2013 NACF AWARDS ANNOUNCED IN SUPPORT OF NATIVE YOUTH ART AND HEALTH
Vancouver, Wash. – Through its California Bridge Initiative: Arts + Health program, the Native Arts and Cultures Foundation (NACF) has awarded four California non-profits $10,000 for projects to enhance the health of Native youth through art. The foundation awarded a total of $40,000 to the Cultural Conservancy, Dancing Earth Creations, the Native American Health Center of Oakland and Pitzer College.
“The organizations awarded 2013 California Bridge Initiative Arts + Health grants have planned innovative ways to address physical health and well-being of Native youth through the creation of artwork or participation in arts practice,” explained foundation Program Director Reuben Roqueñi.
To promote healthy indigenous communities, the Cultural Conservancy protects native lands, nurtures the revitalization of endangered songs and documents traditional knowledge. Their Native Youth Media, Arts and Cultural Health Project will reconnect Native youth with waterways and teach traditional arts including building tule boats, songs and protocols related to waterways and carving canoe paddles. Their goal is for youth to gain an increase in emotional health and cultural vitality through this project.
Dancing Earth Creations is a dance theater company committed to mentoring emerging artists and providing opportunities for the next generation of indigenous dancers to learn dance production, administration and every aspect of their art. Through the Waters of Wellness program funded by NACF, Native youth in four different sites in California will engage in dance and movement activities designed to promote exercise and discuss nutrition while learning about the preservation of Native waterways.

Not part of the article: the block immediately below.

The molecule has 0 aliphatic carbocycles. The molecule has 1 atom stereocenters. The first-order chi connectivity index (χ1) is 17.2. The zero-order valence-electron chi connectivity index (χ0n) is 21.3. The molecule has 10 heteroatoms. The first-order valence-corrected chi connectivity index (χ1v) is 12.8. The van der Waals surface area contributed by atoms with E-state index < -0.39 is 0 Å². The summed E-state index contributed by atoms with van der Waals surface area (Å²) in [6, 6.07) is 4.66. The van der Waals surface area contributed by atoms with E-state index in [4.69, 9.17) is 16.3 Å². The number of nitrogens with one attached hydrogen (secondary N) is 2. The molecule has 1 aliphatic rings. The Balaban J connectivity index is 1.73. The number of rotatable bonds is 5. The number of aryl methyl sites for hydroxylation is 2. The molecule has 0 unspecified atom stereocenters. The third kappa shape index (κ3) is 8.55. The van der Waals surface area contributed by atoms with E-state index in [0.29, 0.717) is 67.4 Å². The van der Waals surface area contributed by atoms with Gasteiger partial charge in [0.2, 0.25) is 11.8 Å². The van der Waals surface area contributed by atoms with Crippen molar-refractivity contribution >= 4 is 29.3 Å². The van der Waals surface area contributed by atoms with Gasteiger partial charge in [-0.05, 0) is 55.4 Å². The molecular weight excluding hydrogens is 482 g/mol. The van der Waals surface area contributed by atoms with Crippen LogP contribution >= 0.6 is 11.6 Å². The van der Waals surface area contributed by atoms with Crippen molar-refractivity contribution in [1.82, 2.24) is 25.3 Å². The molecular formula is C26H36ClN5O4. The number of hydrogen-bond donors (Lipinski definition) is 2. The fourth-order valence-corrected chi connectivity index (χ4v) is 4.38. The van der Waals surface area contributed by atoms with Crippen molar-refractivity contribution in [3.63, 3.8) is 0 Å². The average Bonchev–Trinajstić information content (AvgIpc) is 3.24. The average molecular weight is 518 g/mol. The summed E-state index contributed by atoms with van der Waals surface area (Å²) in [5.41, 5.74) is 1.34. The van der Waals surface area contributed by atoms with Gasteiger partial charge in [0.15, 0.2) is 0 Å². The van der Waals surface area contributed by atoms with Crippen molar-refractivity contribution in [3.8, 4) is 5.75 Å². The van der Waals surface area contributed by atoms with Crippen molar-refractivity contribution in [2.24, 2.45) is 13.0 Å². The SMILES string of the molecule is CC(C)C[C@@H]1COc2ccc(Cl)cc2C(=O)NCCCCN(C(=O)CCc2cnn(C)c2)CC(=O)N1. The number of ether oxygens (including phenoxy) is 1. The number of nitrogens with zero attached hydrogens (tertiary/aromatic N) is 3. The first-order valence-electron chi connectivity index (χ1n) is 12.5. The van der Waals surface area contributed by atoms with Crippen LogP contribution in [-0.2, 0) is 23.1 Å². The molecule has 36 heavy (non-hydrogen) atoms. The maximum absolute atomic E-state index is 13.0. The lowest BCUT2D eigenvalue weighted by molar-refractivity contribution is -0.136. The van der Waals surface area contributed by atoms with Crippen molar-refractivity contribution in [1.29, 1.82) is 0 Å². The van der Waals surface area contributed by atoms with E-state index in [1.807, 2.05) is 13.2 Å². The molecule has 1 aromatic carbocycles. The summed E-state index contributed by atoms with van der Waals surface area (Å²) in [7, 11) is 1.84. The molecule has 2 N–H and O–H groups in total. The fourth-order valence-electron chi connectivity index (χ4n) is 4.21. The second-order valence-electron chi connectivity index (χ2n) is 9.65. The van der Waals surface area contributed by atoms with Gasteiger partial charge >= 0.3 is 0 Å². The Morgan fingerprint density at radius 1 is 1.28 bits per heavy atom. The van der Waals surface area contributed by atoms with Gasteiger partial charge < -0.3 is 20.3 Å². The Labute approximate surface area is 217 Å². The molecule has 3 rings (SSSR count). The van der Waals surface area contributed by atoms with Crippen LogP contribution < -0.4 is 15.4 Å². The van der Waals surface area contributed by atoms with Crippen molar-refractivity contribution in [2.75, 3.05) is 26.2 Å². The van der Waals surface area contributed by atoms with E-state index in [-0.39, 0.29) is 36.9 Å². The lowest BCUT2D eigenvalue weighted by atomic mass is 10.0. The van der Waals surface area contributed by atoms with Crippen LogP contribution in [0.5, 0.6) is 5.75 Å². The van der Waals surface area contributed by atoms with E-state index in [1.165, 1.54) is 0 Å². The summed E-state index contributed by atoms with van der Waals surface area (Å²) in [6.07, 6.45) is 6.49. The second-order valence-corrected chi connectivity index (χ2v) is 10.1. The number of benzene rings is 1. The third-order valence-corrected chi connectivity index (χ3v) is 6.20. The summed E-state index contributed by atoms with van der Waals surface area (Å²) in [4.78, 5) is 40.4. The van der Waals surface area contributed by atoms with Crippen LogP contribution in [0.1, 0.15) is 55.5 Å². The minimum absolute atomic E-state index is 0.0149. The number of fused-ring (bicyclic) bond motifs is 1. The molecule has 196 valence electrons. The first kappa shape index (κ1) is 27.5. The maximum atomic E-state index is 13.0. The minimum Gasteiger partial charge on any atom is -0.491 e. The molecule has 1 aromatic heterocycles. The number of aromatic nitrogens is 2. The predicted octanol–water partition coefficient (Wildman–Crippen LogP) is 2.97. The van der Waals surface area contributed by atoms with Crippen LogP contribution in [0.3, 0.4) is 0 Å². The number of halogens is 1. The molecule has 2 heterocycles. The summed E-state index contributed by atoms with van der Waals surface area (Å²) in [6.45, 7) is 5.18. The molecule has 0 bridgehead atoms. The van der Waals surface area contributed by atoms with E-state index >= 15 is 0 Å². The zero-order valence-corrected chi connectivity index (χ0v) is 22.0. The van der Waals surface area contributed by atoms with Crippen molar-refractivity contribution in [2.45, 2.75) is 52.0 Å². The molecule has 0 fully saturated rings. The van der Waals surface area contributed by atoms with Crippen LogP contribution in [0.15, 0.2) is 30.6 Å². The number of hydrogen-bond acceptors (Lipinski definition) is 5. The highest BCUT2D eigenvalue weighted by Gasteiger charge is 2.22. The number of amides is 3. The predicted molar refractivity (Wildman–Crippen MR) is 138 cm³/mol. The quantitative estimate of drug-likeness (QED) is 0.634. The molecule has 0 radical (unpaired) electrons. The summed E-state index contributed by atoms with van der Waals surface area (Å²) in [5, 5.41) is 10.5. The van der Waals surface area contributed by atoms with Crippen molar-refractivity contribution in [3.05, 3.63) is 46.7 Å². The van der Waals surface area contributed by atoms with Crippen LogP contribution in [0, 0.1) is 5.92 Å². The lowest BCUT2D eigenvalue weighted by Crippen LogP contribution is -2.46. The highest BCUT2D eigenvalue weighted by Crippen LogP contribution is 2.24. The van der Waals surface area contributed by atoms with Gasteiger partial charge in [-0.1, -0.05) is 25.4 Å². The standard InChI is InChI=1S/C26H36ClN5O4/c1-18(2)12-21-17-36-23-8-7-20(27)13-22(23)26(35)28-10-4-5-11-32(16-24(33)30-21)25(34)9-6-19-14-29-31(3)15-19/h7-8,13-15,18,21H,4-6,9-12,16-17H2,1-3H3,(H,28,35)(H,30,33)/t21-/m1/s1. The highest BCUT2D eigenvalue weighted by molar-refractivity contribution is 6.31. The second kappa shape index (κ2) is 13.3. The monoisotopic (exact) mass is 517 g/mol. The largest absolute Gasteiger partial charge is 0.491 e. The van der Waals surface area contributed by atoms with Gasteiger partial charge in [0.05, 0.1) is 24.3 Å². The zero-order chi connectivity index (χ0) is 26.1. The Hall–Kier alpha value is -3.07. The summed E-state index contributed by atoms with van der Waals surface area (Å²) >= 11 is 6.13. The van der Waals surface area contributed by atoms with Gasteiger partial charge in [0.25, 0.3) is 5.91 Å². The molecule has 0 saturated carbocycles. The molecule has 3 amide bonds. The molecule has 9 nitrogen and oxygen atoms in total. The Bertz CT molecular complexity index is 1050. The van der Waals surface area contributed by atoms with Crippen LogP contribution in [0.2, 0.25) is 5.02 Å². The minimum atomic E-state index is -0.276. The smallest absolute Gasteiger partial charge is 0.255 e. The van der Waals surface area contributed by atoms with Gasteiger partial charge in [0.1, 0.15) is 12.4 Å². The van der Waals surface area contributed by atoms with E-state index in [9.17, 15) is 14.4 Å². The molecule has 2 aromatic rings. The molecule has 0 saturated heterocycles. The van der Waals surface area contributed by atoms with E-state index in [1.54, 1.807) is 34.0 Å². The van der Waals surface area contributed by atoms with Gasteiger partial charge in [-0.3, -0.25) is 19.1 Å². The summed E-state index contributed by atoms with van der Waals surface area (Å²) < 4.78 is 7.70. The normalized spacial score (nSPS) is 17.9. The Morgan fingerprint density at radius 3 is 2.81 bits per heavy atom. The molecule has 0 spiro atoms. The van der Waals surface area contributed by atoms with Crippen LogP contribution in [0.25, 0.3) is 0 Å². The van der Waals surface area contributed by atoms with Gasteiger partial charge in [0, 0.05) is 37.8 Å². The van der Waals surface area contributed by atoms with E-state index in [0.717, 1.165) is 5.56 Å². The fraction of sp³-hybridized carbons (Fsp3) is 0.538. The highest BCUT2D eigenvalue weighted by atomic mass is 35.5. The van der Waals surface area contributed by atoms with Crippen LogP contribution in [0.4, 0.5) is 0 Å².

Oakland’s Native American Health Center provides the five-county Bay-area Native community with healthcare to maintain and build their physical, mental, emotional, social and spiritual well-being with respect for their unique cultural traditions. The foundation’s award funds their Resiliency Mural Project to provide Native youth with afterschool mentorship from mural artist Daniel Rodriguez. The muralists will draw thematic elements from the history of relocation and the occupation of Alcatraz on four murals while attending healthy lifestyle training.
Pitzer College, located in Claremont, Calif., is an interdisciplinary liberal arts institution with an emphasis on social justice, environmental sensitivity and intercultural understanding in its curriculum. Pitzer’s Native American Summer Pipeline Program is a two-week on-campus college life experience designed to inspire Native high-school with the motivation to graduate. Hosted in association with Western University of Health Sciences, Pipeline curriculum includes academic and creative writing, computer literacy, multidisciplinary arts workshops and a class on Health Sciences and Native American Community Wellness.
The Native Arts and Cultures Foundation has awarded $1,382,000 in grants to 71 Native artists and organizations in 20 states. Created in 2009, after decades of visioning among the nation’s first peoples with assistance from the Ford Foundation and others, NACF is a national charity dedicated to supporting the revitalization, appreciation and perpetuation of Native arts and cultures. To learn more about the foundation’s grantmaking mission, visit http://www.nativeartsandcultures.org.